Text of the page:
Health

Nursing Committee Outlines Roadmap to Health Equity

Members of the Committee on the Future of Nursing 2020-2030 called on nurses to lead the charge on health equity during a webinar hosted by the National Academies of Sciences, Engineering, and Medicine on Tuesday.

Committee members including nurses, social scientists, and other academics noted that structural racism has led to poorer health outcomes among Black Americans and other minorities for decades.

“Imagine a fully loaded jumbo jet with 220 passengers and crew crashing today, and the same thing happened tomorrow and every day next week and every day next month,” said David Williams, PhD, chair of the department of social and behavioral sciences at the Harvard T. H. Chan School of Public Health in Boston.

That is how many Black lives would be saved every day if disparities in health in the U.S. could be resolved, but they are “frighteningly persistent,” he added.

In 1950, life expectancy for white Americans was 69.1 years, which was about 8 years longer than for Black Americans. By 2018, the difference in life expectancy rates had narrowed to 4 years, which is “progress,” Williams said, but “it has taken a long time to get there.”

Other disparities still persist. For every dollar that a white household had in 2018, Black households had $0.59 — a “racial gap” in income that has not changed since 1978, he noted.

Residential segregation has also fostered disparities that in turn impact health. Two out of three Black children, 58% of Latino children, and 53% of Native American children live in “very low or low” opportunity neighborhoods, while only one in five white and Asian children live in such areas, he said.

“Statistically, if you could eliminate residential segregation, you will completely erase Black/white differences in income, in education, and in unemployment, and reduce differences in single motherhood by two-thirds,” Williams added.

Individual discrimination and implicit bias also impact health and medical care, he noted.

A 2020 study of 1.8 million hospital births in Florida from 1992 to 2015 found that Black babies were “three times more likely to die” compared to white babies, Williams said.

Williams called on nurses to “take the lead” in combating the multiple mechanisms that perpetuate these disparities and to collaborate with other stakeholders to reform the structural problems that lead to these health inequities in the first place.

Kenya Beard, EdD, associate provost of social mission and academic excellence at Chamberlain University in Chicago, highlighted one of her biggest concerns: the barriers to diversity in nursing.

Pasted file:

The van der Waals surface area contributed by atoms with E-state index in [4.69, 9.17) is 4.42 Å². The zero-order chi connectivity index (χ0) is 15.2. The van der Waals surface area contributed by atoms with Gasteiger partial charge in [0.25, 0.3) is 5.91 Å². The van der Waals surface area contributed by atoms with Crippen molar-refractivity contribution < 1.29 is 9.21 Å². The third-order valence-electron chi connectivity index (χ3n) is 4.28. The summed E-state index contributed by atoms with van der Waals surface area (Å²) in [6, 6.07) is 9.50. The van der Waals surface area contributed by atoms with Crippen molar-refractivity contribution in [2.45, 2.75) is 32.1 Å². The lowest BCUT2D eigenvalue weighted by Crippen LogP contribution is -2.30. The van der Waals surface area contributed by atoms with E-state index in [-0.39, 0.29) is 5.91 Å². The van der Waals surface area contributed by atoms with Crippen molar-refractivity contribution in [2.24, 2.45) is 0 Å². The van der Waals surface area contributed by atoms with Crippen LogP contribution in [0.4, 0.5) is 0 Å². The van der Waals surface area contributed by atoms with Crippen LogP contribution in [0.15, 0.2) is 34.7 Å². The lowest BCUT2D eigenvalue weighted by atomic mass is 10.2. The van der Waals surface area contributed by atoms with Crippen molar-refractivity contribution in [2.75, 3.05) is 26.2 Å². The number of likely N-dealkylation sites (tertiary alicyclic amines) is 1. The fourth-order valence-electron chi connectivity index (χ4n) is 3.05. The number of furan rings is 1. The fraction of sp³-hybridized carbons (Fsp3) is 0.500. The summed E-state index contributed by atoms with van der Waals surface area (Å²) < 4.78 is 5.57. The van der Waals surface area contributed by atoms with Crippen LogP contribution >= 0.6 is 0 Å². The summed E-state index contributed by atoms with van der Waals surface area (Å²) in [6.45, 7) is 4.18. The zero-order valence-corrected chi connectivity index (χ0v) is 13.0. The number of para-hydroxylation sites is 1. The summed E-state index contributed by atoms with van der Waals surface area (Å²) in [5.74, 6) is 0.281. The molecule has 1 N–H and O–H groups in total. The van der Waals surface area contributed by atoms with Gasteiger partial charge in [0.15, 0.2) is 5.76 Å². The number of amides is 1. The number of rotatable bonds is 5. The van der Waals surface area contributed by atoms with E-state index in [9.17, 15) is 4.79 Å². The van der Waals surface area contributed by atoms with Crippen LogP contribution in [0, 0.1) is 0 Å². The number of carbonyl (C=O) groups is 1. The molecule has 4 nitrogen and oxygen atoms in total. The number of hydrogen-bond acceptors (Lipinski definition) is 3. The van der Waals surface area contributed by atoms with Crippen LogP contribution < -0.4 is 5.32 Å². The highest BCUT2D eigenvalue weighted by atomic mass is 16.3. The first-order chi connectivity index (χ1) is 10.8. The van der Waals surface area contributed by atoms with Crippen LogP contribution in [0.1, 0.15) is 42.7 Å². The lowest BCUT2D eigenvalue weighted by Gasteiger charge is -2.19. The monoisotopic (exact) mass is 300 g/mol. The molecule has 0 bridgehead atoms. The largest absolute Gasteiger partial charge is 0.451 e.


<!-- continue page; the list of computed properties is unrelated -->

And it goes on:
She described a scenario in which faculty members of a nursing program discussed halting a “holistic admissions” process after finding that Black and Hispanic nursing students were less likely to graduate and had higher failure rates on the National Council Licensure Examination (NCLEX- RN).

While many faculty members viewed stratifying pass rates on the NCLEX-RN and attrition as “normal,” Beard viewed it as an act of racism, an “injustice looking just,” quoting Isabel Wilkerson, an African-American Pulitzer Prize-winning journalist.

Potential barriers for minority students entering nursing schools might include unseen factors that prevented their parents from living in neighborhoods with strong educational resources and opportunities for success, or the possibility that their GPAs may have been considered “not competitive enough” while working full-time jobs, Beard said.

“The root factors that drive these academic achievement gaps, and an erroneous assumption of intellectual inferiority and worthlessness must be uprooted and uncovered,” she added.

Nurses should be consistently asking themselves how racism might be operating and “own up to it,” said Beard, in addition to looking at policies and practices that have “perpetuated disparities” and implementing new norms that advance educational equity.

Angelica Millan, DNP, RN, former nursing director of children’s medical services for the County of Los Angeles Department of Public Health, highlighted other recommendations in the committee’s report, including calling on all national nursing organizations to develop a “shared agenda” for addressing social determinants of health and achieving health equity.

Nursing organizations are being challenged to “do the hard work of self-assessment” in evaluating their own diversity, equity, and inclusion efforts, and to eliminate any policies, regulations, and systems that “perpetuate structural racism,” Millan said.

The report offers a roadmap to equity, not only in healthcare, but also in education, Beard said. “But we can’t do it alone. We need to unite.”

  • Shannon Firth has been reporting on health policy as MedPage Today’s Washington correspondent since 2014. She is also a member of the site’s Enterprise & Investigative Reporting team. Follow

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